Analysis: Here’s what threatens to dig burns helps vets

In summary: “Burch pits have been used to incinerate all kinds of waste, hazardous materials, and chemical compounds at military sites across Iraq and Afghanistan. 86 percent of veterans who served in Iraq or Afghanistan say they experienced burns, according to a survey by the nonprofit organization American Veterans.” in Iraq and Afghanistan for the year 2020.

The GOP leader blocking passage of scalding legislation is Senator Pat Tommy of Pennsylvania, a budget hawk who retired from the Senate and thus no longer faces voters.

His problem is that the versions of the bill that were considered earlier this year assume that funds for the care of scorching pits will be allocated in the regular appropriations process each year by the Senate.

The version senators are currently considering would essentially make the fund permanent and put it in the “mandatory” spending category, which means it’s guaranteed forever, but it might also create some desirable space in the discretionary budget.

Tommy’s specific concern is Section 805 of the text of a bill that is too long. With the title “War Toxicity Risk Cost Fund,” the language states that “no amount earmarked for the Fund in fiscal year 2023 or any subsequent fiscal year in accordance with this section shall be accounted for as budgetary discretion and expenditure or as direct expenditure…”

Tommy does not apologize for opposing this amendment and standing in the way of the bill.

He explained his stance on “State of the Union” on Sunday, in a long conversation with CNN’s Jake Tapper.

“We spend so much money, to use it — to hide behind a bill for veterans, the chance of going on a $400 billion unrelated spending spree is wrong,” Tommy said.

He worries that by shifting the burn pit fund from discretionary spending to mandatory spending, it will free up $400 billion of space on discretionary spending ledgers that lawmakers will use for something else.

“Now when you create that big hole, guess what happens to that big hole,” Tommy said on the Senate floor last month. “Filled with spending on who knows what. That’s what’s going on here.”

It may be a valid ache, but a bill to help veterans who suffered burns during the war is an embarrassing place to take a stand.

It’s even more embarrassing because the 25 Republicans who voted for an earlier version of the bill are now standing in his way.

What do veterans say?

Veterans protesting around the clock on Capitol Hill argue that the wait is too long. They want to pass the bill now. They are concerned that if the spending is not made part of the mandatory budget, it may be excluded in the future.

Matt Zeller, a major in the US Army Reserve and advisor to US veterans in Iraq and Afghanistan, told CNN from Capitol Hill that his activist group knows about veterans in desperation today.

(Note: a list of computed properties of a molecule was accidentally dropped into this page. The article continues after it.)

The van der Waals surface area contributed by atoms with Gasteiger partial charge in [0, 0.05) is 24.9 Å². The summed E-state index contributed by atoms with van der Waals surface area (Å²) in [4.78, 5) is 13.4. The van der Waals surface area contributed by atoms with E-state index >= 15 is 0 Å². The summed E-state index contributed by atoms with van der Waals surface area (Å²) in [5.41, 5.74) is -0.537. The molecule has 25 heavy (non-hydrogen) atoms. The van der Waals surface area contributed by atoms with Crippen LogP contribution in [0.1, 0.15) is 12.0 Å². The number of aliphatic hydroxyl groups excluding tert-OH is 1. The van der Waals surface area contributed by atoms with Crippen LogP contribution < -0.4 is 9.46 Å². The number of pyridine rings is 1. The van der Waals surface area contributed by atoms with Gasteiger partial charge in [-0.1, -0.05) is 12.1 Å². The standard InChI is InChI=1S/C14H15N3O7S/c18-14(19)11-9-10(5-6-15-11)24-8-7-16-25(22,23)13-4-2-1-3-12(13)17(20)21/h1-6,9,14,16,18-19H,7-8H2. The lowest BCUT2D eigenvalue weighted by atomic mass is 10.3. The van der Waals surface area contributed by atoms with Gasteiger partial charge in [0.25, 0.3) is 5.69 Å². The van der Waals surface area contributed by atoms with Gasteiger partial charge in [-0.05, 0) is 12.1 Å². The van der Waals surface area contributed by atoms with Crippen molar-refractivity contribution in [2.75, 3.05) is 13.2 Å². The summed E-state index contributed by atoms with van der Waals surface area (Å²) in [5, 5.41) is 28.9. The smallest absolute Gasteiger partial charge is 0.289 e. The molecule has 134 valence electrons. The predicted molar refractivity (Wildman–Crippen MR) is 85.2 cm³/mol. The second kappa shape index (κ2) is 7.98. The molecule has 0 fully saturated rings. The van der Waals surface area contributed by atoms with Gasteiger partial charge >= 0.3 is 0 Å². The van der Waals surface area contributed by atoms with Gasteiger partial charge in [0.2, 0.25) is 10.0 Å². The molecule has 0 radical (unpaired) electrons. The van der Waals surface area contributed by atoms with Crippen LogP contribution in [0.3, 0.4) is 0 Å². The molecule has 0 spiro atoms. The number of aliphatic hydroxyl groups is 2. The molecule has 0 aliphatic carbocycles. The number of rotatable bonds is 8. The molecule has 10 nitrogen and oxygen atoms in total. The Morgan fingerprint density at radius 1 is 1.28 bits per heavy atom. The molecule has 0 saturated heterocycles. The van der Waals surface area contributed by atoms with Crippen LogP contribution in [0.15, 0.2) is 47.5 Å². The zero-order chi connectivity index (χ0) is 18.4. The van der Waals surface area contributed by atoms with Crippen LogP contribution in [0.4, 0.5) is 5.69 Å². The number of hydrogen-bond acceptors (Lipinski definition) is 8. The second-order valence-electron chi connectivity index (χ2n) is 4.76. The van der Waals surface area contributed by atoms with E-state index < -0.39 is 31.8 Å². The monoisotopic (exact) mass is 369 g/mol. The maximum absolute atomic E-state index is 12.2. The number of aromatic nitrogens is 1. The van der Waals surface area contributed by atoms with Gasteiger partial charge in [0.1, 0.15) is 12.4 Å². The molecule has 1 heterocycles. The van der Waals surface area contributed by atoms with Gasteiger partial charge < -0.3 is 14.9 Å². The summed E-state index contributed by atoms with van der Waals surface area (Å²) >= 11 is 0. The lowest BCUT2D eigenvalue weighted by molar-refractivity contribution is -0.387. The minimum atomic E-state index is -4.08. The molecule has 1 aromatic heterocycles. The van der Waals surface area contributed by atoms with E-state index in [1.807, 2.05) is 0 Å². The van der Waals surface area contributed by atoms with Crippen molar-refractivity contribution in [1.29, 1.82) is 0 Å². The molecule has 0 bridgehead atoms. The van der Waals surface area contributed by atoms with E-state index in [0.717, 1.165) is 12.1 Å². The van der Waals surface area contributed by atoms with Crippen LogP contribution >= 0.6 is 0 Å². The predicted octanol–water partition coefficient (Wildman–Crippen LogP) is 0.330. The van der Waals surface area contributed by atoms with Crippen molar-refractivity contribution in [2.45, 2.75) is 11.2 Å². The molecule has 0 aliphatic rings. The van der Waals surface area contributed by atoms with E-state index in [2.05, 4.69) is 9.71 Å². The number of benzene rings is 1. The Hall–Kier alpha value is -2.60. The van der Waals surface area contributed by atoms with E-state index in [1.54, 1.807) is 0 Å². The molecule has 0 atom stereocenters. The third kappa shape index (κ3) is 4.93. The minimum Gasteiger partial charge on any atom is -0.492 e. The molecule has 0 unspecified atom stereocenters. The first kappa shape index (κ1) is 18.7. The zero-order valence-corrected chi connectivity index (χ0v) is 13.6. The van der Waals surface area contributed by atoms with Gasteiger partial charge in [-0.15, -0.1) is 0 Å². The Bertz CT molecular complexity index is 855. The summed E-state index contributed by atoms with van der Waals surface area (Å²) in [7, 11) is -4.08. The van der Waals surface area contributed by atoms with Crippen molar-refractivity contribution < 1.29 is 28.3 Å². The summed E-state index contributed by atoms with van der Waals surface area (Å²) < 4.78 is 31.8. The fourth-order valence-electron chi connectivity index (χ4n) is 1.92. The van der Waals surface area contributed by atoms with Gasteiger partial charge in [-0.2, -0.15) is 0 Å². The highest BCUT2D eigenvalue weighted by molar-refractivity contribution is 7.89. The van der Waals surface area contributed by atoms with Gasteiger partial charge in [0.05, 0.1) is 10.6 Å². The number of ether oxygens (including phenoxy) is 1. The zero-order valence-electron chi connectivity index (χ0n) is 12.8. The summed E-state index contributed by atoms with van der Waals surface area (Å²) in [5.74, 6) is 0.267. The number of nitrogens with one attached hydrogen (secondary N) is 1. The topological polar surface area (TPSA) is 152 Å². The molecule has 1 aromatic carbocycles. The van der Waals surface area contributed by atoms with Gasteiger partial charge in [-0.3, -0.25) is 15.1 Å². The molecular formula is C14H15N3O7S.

“When people get sick from these crabs, they have to mortgage their homes just to survive,” he said. “You know, people think that’s covered by the VA — it’s not. And this law will fix that for the more than 3.5 million of us who get burns.”

What is the response to Tommy’s complaint?

Supporters of the bill say Tommy sees a mirage.

“If you look at the $400 billion bill he’s talking about, you won’t see it,” Secretary of Veterans Affairs Dennis McDonough told Tapper after Tommy appeared.

McDonough said Tommy’s approach would set an annual cap on how much the fund could go, potentially ending the fund after 10 years and possibly also requiring a withholding of veterans seeking care after suffering burns.

“If his estimates are wrong about what we’ll spend in any given year, that means we may have to legalize veterans care,” McDonough said of Tommy.

What is the subtext here?

Republicans feel Democrats are on the verge of using reconciliation — a very different budget gimmick that both sides have used in recent years — to pass health care and climate legislation.
A deal among Democrats on health and climate legislation was reached at the last minute with Senator Joe Manchin of West Virginia. It was announced after Republicans helped pass a bipartisan bill to support the US semiconductor industry.

Lawmakers of all stripes want to finish their work and get out on the campaign trail for the rest of August, as the November midterm elections are fast approaching.

possible way out

Republicans can bow to public pressure to allow a vote on the measure, which has plenty of support for its passage.

Democrats can bow to pressure from Republicans to allow consideration of the amendments and possibly change the budget language in the bill.

Or, neither side twists and dies burn pit law.

Both sides want the law passed, eventually. Republicans probably won’t mind if it takes a little longer and further complicates Democrats’ other priorities.

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